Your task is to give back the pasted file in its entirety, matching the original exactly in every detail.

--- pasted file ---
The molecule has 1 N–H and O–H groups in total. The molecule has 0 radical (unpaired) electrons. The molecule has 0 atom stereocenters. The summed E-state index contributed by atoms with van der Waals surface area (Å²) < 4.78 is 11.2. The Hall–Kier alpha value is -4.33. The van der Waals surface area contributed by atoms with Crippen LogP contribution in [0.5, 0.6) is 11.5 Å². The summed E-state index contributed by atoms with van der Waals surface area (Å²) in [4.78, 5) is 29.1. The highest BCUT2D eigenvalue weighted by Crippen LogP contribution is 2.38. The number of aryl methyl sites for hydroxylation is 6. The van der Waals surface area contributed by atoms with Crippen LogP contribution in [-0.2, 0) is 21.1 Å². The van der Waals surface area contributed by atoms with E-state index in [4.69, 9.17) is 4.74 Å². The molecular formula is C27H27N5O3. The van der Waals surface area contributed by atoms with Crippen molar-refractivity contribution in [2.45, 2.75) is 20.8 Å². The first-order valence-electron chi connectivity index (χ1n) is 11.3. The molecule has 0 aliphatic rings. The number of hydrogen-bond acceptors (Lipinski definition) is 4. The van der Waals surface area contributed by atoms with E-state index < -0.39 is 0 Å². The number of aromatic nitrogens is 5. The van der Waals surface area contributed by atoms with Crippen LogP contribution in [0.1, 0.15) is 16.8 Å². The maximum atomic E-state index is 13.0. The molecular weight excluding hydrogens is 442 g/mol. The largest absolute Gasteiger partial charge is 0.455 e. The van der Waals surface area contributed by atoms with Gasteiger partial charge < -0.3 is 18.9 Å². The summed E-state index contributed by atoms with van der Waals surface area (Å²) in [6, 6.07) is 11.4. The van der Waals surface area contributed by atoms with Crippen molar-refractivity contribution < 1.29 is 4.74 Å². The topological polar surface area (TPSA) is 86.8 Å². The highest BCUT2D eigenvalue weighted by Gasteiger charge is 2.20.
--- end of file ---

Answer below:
The molecule has 1 N–H and O–H groups in total. The molecule has 0 radical (unpaired) electrons. The molecule has 0 atom stereocenters. The summed E-state index contributed by atoms with van der Waals surface area (Å²) < 4.78 is 11.2. The Hall–Kier alpha value is -4.33. The van der Waals surface area contributed by atoms with Crippen LogP contribution in [0.5, 0.6) is 11.5 Å². The summed E-state index contributed by atoms with van der Waals surface area (Å²) in [4.78, 5) is 29.1. The highest BCUT2D eigenvalue weighted by Crippen LogP contribution is 2.38. The number of aryl methyl sites for hydroxylation is 6. The van der Waals surface area contributed by atoms with Crippen LogP contribution in [-0.2, 0) is 21.1 Å². The van der Waals surface area contributed by atoms with E-state index in [4.69, 9.17) is 4.74 Å². The molecular formula is C27H27N5O3. The van der Waals surface area contributed by atoms with Crippen molar-refractivity contribution in [2.45, 2.75) is 20.8 Å². The first-order valence-electron chi connectivity index (χ1n) is 11.3. The molecule has 0 aliphatic rings. The number of hydrogen-bond acceptors (Lipinski definition) is 4. The van der Waals surface area contributed by atoms with E-state index < -0.39 is 0 Å². The number of aromatic nitrogens is 5. The van der Waals surface area contributed by atoms with Crippen LogP contribution in [0.1, 0.15) is 16.8 Å². The maximum atomic E-state index is 13.0. The molecular weight excluding hydrogens is 442 g/mol. The largest absolute Gasteiger partial charge is 0.455 e. The van der Waals surface area contributed by atoms with Gasteiger partial charge < -0.3 is 18.9 Å². The summed E-state index contributed by atoms with van der Waals surface area (Å²) in [6, 6.07) is 11.4. The van der Waals surface area contributed by atoms with Crippen molar-refractivity contribution < 1.29 is 4.74 Å². The topological polar surface area (TPSA) is 86.8 Å². The highest BCUT2D eigenvalue weighted by Gasteiger charge is 2.20.